Professor John T. Koch MA, PhD, FLSW
Senior Fellow and Project Leader, Ancient Britain and the Atlantic Zone Project
Professor John T. Koch,
University of Wales Centre for Advanced Welsh & Celtic Studies,
National Library of Wales,
A graduate of Harvard University, where he set out on his substantial academic career in Celtic Languages and Literatures and also began to work as a publisher, Professor John Koch has been a senior research fellow at the Centre since 1998. His interests include the languages, literatures, and civilizations of the early Celtic peoples from prehistory through the early Middle Ages. His works have developed original ideas in such fields as the earliest Welsh poetry, the Mabinogi, Continental Celtic, Irish saga literature, St Patrick, the classical authors’ descriptions of the ancient Celts, and Bronze Age and Iron Age archaeology. He is the author of groundbreaking volumes, such as The Gododdin of Aneirin and The Celtic Heroic Age , has co-authored major innovative works, such as The Inscriptions of Early Medieval Brittany , and has contributed widely to international volumes and journals. The fruits of his most recent interdisciplinary project include the acclaimed five-volume Celtic Culture: A Historical Encyclopedia and An Atlas for Celtic Studies , both of which he not only edited and co-authored, but also designed. In 2007 the University of Wales awarded him a personal chair.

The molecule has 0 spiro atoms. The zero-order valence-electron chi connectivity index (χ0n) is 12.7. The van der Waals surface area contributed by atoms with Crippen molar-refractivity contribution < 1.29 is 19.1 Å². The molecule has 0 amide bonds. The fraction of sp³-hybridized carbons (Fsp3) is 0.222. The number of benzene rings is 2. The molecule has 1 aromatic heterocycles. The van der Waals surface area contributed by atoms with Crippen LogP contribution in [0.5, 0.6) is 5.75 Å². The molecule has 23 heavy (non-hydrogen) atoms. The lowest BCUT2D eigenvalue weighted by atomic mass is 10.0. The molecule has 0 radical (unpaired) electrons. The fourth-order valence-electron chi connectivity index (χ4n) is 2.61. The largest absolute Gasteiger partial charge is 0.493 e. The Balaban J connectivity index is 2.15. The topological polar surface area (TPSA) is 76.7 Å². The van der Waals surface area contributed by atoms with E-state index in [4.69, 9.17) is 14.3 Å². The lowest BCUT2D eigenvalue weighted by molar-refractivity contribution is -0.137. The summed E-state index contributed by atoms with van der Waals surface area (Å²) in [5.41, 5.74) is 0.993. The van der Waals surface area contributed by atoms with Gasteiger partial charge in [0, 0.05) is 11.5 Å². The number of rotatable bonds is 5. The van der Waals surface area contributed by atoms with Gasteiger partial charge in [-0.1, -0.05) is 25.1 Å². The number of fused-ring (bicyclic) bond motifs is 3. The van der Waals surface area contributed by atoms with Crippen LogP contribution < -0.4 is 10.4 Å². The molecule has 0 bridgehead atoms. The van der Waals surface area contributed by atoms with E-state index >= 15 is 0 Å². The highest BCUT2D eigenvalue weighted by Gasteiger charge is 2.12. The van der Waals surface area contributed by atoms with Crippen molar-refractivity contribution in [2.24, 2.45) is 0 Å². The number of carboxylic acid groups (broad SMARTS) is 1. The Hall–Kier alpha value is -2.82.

Tartessian: Celtic in the South-west at the Dawn of History (Aberystwyth, 2009), xii + 173pp.
An Atlas for Celtic Studies: Archaeology and Names in Ancient Europe and Early Medieval Ireland, Britain, and Brittany (Oxford: Oxbow: 2007), 224pp.
editor and principal contributing author, Celtic Culture: A Historical Encyclopedia (5 vols., Santa Barbara and Oxford: ABC-Clio, 2006), pp. xxviii + 2128. ISBN (print) 1–85109–440–7, (e-book) 1–85109–445–8
‘Why Was Welsh Literature First Written Down?’ in Medieval Celtic Literature and Society , ed. H. Fulton (Dublin: Four Courts Press, 2005), 15–31. ISBN 1 85182 928 8